Karachi's biggest problem became the growing number of people and almost no law and order - characteristics that are still prominent today.
Although the partition brought about a lot of changes for the worse, Cowasjee praises Muhammad Ali Jinnah for the vision he had for Pakistan.
The first thing Jinnah noticed was the lack of schools and he immediately did a survey on the educational institutions and sent for the Parsis. Cowasjee's father was included in the group that was requested by Jinnah to open their Parsi schools to the other communities as well.
'This is how his thinking was, he requested, not ordered,' says Cowasjee when he spoke of Jinnah.
And so BVS and Mama Parsi Girls School opened their doors to the rest of the communities in Karachi with the condition that no Parsi child would be refused admission while other students would get seats on application basis.
When Zulfikar Ali Bhutto came into power, things changed again, Cowasjee notes with a grim face. Madrassahs were encouraged and existing schools were ignored. People were loosing their lives to the prevailing and increasing violence.
'Before 14th August (1947) no one died like this, it was after it that things became different.'
Most schools were taken away and turned into government schools and with that, their standards went down. Despite a desperate need for education, no attention was paid to the frail standards of these institutions. Cowasjee still blames Karachi's current state on the lack of education and awareness.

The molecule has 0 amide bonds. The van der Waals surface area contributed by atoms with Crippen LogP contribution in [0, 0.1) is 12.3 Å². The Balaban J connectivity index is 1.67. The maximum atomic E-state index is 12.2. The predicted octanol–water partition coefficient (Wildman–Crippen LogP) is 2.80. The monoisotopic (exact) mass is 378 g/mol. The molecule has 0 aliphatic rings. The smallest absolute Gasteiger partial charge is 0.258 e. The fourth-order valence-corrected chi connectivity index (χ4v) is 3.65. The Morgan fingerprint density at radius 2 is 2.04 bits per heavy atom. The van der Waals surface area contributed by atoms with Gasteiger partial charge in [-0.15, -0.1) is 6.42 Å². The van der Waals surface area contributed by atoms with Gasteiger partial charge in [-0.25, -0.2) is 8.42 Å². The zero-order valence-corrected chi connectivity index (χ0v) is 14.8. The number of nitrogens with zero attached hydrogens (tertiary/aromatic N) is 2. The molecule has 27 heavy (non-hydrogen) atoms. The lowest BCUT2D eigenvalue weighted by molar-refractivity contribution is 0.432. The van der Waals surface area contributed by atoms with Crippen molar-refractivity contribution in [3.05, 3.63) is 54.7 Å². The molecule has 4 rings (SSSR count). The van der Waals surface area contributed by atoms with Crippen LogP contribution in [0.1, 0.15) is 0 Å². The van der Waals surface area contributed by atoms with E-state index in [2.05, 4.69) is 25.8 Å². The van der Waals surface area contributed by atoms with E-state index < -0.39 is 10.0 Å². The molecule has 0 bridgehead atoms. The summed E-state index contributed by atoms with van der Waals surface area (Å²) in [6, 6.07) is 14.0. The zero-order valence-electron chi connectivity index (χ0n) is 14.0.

'Everything boils down to education,' Cowasjee says as he speaks of hearing the recent tragic stories of mothers selling and abandoning their children due to poverty.
There is no education and no birth control, he says, adding that strife is the biggest reason why communities are not close-knit anymore.
It was because of the growing tension and upheaval that Cowasjee started writing letters to the editor at Dawn during Bhutto's rule. He recounts his encounters with editors too nervous to publish his comments and his struggle to ensure none of his writings were censored.
It is hard to imagine a man as pleasant yet as dismissive and blunt as Cowasjee watch his beloved city turn into a fearful lawless state. Nevertheless, he smiles and says, 'So what do I do? Cry?'
It is equally hard to imagine Cowasjee sit back and watch Karachi's downfall and do nothing about it. And so he modestly mentions the Cowasjee Foundation, a small family organization, which donates to the needy members of the community. Donations also include scholarships and loans to students struggling to pursue higher education.
When asked where money should essentially be spent to make a difference in this city, Cowasjee doesn't give an answer - instead he provides us with a drive around the Clifton area where he is in the process of building two parks Bagh-e-Rustom and Bagh-e-Mucca.
Walking through the shrubs, he points out how the park will have no gates and no railings.
'This is not for me, this is for everyone,' he says squinting in the sun, looking around to see the development of the park. He smiles at the sight of a man lazing underneath a tree.
He points out the Jahangir Kothari Park, another landmark of Karachi and stresses on how important it is to have land for parks and recreation instead of constructing high-rise buildings everywhere.
'My life has been a waste?' he muses strolling. 'What is my achievement?'
If, his charity work, parks donated to the city, decades of blunt and honest writings have not been an achievement enough, his presence surely has. He throws his head back and laughs when he realizes I have only lived a quarter of the life he has. But with people like him around, Karachi's youth still has a chance to know what their city once was and perhaps make an effort to the bring the glory back.
Being a man who doesn't believe in sugar-coating his views, Cowasjee doesn't foresee Karachi flourishing the way it once had. But his vivid offer a reassurance that this city has, once, had seen better days.